Interesting Stuff: Who Knew?

The Truth About Peanut Butter and Jelly

Dear Kid,

Once upon a time, there was no such thing as peanut butter and jelly. This was known as the Pre-Lunch Period.

Even once peanuts were invented no one really cared or paid attention until the Chicago World’s Fair in 1893.

Initially, peanut butter was a très trendy treat and one ate it on toast triangles while one called oneself “one.” One sometimes at it with watercress just to show that one was sophisticated enough not to spit out the watercress.

Meanwhile in 1901, Julia Davis Chandler invented the recipe for peanut butter and jelly. (All hail the first Ms. Julia.)

Peanut butter and jelly DearKidLoveMom.comThings really picked up for pb&j when Otto Rohwedder invented the bread slicer. Yes, he most certainly did, and he marketed it as “the greatest step forward in baking since bread was wrapped. (Later the slogan became “the greatest thing since sliced bread.”—I am not making that up.) The bread slicer meant that people (and by “people” I mean children and klutzy adults) could make sandwiches without having to handle sharp implements.

With pre-sliced bread readily available, people needed things to put in between slices.

Enter Mr. Paul Welch and his love of smooshing up grapes into jelly, which wasn’t nearly as good as strawberry jam, but Paul didn’t care about that at all.

Meanwhile, the peanut thing was happening. Fact: Peanut butter was not invented by Dr. George Washington Carver. He just popularized all things peanut. Peanut butter was probably invented by Dr. Ambrose Straub who thought peanut butter paste was a good thing for patients who had trouble swallowing (or fewer than the standard number of teeth). Dr. John Harvey Kellogg (you know him as the inventor of boxes of cereal) figured out how to manufacture peanut butter. Kellogg and Straub went to the Fair (the St. Louis World Fair) and it was a hit. A smallish hit, but a hit nonetheless.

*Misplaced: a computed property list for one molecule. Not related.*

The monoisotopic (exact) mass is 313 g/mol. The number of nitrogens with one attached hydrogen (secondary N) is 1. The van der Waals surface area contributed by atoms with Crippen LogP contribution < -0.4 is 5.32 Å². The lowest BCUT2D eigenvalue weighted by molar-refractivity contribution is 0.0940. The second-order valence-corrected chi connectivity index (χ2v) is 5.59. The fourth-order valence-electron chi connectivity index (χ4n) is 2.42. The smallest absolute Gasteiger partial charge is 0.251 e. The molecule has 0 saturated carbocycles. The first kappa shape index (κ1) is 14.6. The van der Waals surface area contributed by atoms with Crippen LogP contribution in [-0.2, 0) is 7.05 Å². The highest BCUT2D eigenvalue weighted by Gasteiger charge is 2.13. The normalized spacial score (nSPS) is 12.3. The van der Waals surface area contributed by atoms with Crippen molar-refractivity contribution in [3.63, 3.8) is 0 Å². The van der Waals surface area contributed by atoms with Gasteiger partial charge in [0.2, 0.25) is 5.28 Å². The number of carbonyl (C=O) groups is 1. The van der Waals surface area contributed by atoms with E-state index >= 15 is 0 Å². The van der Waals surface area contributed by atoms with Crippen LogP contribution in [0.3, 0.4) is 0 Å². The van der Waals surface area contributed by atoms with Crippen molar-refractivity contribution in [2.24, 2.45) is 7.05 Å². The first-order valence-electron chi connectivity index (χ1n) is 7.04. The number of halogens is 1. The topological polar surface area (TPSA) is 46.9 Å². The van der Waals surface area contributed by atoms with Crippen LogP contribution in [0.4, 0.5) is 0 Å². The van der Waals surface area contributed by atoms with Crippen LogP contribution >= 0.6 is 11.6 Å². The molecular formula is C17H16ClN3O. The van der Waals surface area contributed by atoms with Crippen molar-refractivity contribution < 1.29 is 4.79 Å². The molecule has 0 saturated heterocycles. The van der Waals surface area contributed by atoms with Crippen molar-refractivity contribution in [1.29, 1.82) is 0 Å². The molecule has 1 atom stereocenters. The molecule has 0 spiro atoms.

Enter sugar added to peanut butter (yum), creamier peanut butter that didn’t stick to the roof of your mouth as much (yay), and The Great Depression (boo). Peanut butter was satisfying, high in protein, and cheap, all of which helped boost its popularity.

Then (this part should be accompanied by an amazing soundtrack), We the People entered WWII and pb&j went right along with us. Peanut butter and jelly was (were? was?) part of the rations given to soldiers—and it was better than much of the food they were served. And with that, peanut butter and jelly became the quintessential American lunch.

Nothing much happened on the pb&j front for many years. Then came the Era of Commercialization and Mistakes Were Made. Like combining peanut butter and jelly (and blech) in a single jar. And inventing a shelf stable way to make peanut butter slices (think individually wrapped American cheese slices but with peanut butter) which avoided all that spreading and bread ripping. Bad ideas all around.

These days, the peanut butter and jelly sandwich is a staple of most homes that have people living in them. There is much controversy in the world about whether creamy or chunky is the correct version (as if it’s even a question!) but that’s a different discussion for a different day.